THE Supper of the Lord is not only a sign of the love that Christians ought to have among themselves one to another; but rather is a Sacrament of our Redemption by Christ’s death: insomuch that to such as rightly, worthily, and with faith, receive the same, the Bread which we break is a partaking of the Body of Christ; and likewise the Cup of Blessing is a partaking of the Blood of Christ.
– 39 Articles of Religion: Article XXVIII. OF THE LORD’S SUPPER
Presence in the Object versus Present in the Event
Most inter-denominational discussion on the Lord’s Supper focuses on objects or elements of the bread and wine and asks how Christ’s physical body and blood is present in the bread and wine. Whether it is transubstantiation, real presence, spiritual presence, or symbolic, most of the discussion on this topic is focused on the relationship between the objects/elements of the bread/wine with the physical body/blood of Christ and how they are “united”, if at all, together.
Archbishop Thomas Cranmer’s teaching on the Lord’s Supper, which shall be explained below, is of a revolutionary reorienation of the question. For him, as I hope to show, the relationship between the bread/wine with the physical body/blood of Christ is somewhat of a non-question or at best a secondary question. For him he locates the presence of Christ, not with the elements in the Lord’s Supper, but with the actions and events of the Lord’s Supper. It is the acts and events, namely, the eating of the bread and the drinking of the wine in remembrance of Christ’s death, which constitutes the Lord’s Supper, which is of primary importance, for it is those events/actions which figuratively corresponds to the spiritual reality of us being incorporated into the body and life of Christ and us being forgiven of our sins by the death and blood of Christ. As such the physical actions in the Lord’s Supper figuratively corresponds to the spiritual acts of Christ for us and in us in our souls. (Such a figurative reading of eating the flesh and drinking the blood of Christ can be argued to have precedence in Clement of Alexandria’s The Paedagogus: Book 1, Chapter 6.)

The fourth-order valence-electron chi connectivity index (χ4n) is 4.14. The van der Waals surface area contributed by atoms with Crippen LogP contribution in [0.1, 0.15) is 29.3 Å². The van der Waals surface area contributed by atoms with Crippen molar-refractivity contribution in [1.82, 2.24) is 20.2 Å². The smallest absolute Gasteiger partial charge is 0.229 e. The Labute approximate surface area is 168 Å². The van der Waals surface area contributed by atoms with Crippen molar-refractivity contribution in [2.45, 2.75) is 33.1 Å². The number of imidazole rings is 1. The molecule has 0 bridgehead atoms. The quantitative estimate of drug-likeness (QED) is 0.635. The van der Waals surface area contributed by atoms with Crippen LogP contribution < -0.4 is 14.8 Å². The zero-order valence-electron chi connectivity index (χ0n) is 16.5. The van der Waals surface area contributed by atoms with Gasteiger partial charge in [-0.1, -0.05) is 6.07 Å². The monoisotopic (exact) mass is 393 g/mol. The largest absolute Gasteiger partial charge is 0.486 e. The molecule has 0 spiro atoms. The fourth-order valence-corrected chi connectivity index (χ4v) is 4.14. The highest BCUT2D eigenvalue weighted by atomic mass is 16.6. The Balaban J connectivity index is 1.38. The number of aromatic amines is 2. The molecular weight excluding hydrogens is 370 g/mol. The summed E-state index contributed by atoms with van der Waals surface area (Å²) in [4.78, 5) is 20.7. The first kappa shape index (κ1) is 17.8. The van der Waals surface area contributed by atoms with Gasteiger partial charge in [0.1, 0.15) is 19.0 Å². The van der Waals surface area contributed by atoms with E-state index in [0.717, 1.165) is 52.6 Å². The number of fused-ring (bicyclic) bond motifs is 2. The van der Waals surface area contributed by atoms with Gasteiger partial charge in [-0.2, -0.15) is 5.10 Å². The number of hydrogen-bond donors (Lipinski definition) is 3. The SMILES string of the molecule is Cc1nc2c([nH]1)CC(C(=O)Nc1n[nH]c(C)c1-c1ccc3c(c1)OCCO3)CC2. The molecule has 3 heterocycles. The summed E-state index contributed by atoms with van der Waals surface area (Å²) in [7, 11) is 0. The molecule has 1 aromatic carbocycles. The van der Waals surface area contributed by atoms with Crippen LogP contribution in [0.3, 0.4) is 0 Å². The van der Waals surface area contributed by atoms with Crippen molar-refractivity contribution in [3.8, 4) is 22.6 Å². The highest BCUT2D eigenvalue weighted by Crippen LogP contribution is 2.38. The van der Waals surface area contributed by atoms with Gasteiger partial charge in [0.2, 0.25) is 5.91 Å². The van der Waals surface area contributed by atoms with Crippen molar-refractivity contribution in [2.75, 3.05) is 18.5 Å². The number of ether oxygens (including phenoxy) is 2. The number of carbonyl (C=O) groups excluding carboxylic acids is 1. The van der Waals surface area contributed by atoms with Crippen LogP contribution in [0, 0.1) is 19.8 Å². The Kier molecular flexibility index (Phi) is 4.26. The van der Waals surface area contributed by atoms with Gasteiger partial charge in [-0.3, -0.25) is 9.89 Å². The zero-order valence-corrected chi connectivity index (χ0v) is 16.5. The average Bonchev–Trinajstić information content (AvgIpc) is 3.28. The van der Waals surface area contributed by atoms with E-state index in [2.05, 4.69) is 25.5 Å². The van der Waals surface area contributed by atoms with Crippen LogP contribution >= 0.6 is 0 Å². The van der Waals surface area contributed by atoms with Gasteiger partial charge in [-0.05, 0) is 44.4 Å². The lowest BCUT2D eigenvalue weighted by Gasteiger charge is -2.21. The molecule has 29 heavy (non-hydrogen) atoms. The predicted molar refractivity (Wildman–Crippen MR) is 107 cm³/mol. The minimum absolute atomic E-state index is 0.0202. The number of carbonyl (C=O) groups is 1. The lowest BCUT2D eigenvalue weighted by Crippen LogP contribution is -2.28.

If the primary focus of the Lord’s Supper is a figurative correspondence between the physical acts on our part and the spiritual acts of Christ for us, how Christ’s physical body is related to the bread in the Lord’s Supper is a question of irrelevance. This is simply because Christ’s body in this context is simply a figure for the Body of Christ qua Christian fellowship, communion of saints, and common life, which life/fellowship is communicated to us when we share the meal and feast, an event of which the objects, the bread and wine, is of secondary importance. As the Article 28 of the 39 Articles puts it, the Lord’s Supper is a sacrament, not of the body and blood of Christ, but “of our redemption by Christ’s death”, a physical event/action figuratively corresponding to a spiritual event/action.
However how exactly are the physical acts/events of eating/drinking the bread/wine connected to the spiritual realities of us being incorporated into the life and body of Christ and being forgiven of our sins by the blood of Christ? The link between the physical and spiritual reality is testimony and faith. The physical eating and drinking visibly testifies to us the spiritual realities, we believe the testimonies to the benefit of our souls.